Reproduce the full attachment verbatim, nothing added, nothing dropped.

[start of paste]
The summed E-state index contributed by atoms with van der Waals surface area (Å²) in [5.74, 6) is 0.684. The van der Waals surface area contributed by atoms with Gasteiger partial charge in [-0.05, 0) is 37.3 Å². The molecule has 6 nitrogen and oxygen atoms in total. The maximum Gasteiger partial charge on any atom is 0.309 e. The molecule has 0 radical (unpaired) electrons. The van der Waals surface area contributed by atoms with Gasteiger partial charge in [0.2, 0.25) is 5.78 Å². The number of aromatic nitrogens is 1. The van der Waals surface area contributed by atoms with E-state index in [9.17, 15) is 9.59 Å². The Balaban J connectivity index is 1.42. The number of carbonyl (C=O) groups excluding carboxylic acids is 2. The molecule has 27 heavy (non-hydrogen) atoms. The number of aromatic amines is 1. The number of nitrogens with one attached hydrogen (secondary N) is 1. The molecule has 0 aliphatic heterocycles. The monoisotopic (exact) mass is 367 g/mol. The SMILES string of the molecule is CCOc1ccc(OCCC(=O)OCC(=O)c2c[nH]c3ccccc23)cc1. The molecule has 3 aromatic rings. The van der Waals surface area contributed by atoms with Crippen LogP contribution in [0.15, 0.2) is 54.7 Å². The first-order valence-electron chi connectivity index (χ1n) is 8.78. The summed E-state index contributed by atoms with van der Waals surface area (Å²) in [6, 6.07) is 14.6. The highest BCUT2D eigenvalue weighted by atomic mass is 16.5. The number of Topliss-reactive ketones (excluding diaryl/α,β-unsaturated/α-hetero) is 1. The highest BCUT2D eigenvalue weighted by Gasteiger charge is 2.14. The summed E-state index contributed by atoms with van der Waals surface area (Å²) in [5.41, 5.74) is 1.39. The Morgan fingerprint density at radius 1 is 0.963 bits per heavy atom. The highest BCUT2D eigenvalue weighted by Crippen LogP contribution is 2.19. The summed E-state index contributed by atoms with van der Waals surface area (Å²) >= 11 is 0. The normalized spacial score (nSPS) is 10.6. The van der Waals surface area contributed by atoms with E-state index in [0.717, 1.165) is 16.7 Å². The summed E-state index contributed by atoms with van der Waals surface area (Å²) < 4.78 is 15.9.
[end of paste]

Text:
The summed E-state index contributed by atoms with van der Waals surface area (Å²) in [5.74, 6) is 0.684. The van der Waals surface area contributed by atoms with Gasteiger partial charge in [-0.05, 0) is 37.3 Å². The molecule has 6 nitrogen and oxygen atoms in total. The maximum Gasteiger partial charge on any atom is 0.309 e. The molecule has 0 radical (unpaired) electrons. The van der Waals surface area contributed by atoms with Gasteiger partial charge in [0.2, 0.25) is 5.78 Å². The number of aromatic nitrogens is 1. The van der Waals surface area contributed by atoms with E-state index in [9.17, 15) is 9.59 Å². The Balaban J connectivity index is 1.42. The number of carbonyl (C=O) groups excluding carboxylic acids is 2. The molecule has 27 heavy (non-hydrogen) atoms. The number of aromatic amines is 1. The number of nitrogens with one attached hydrogen (secondary N) is 1. The molecule has 0 aliphatic heterocycles. The monoisotopic (exact) mass is 367 g/mol. The SMILES string of the molecule is CCOc1ccc(OCCC(=O)OCC(=O)c2c[nH]c3ccccc23)cc1. The molecule has 3 aromatic rings. The van der Waals surface area contributed by atoms with Crippen LogP contribution in [0.15, 0.2) is 54.7 Å². The first-order valence-electron chi connectivity index (χ1n) is 8.78. The summed E-state index contributed by atoms with van der Waals surface area (Å²) in [6, 6.07) is 14.6. The highest BCUT2D eigenvalue weighted by atomic mass is 16.5. The number of Topliss-reactive ketones (excluding diaryl/α,β-unsaturated/α-hetero) is 1. The highest BCUT2D eigenvalue weighted by Gasteiger charge is 2.14. The summed E-state index contributed by atoms with van der Waals surface area (Å²) in [5.41, 5.74) is 1.39. The Morgan fingerprint density at radius 1 is 0.963 bits per heavy atom. The highest BCUT2D eigenvalue weighted by Crippen LogP contribution is 2.19. The summed E-state index contributed by atoms with van der Waals surface area (Å²) >= 11 is 0. The normalized spacial score (nSPS) is 10.6. The van der Waals surface area contributed by atoms with E-state index in [0.717, 1.165) is 16.7 Å². The summed E-state index contributed by atoms with van der Waals surface area (Å²) < 4.78 is 15.9.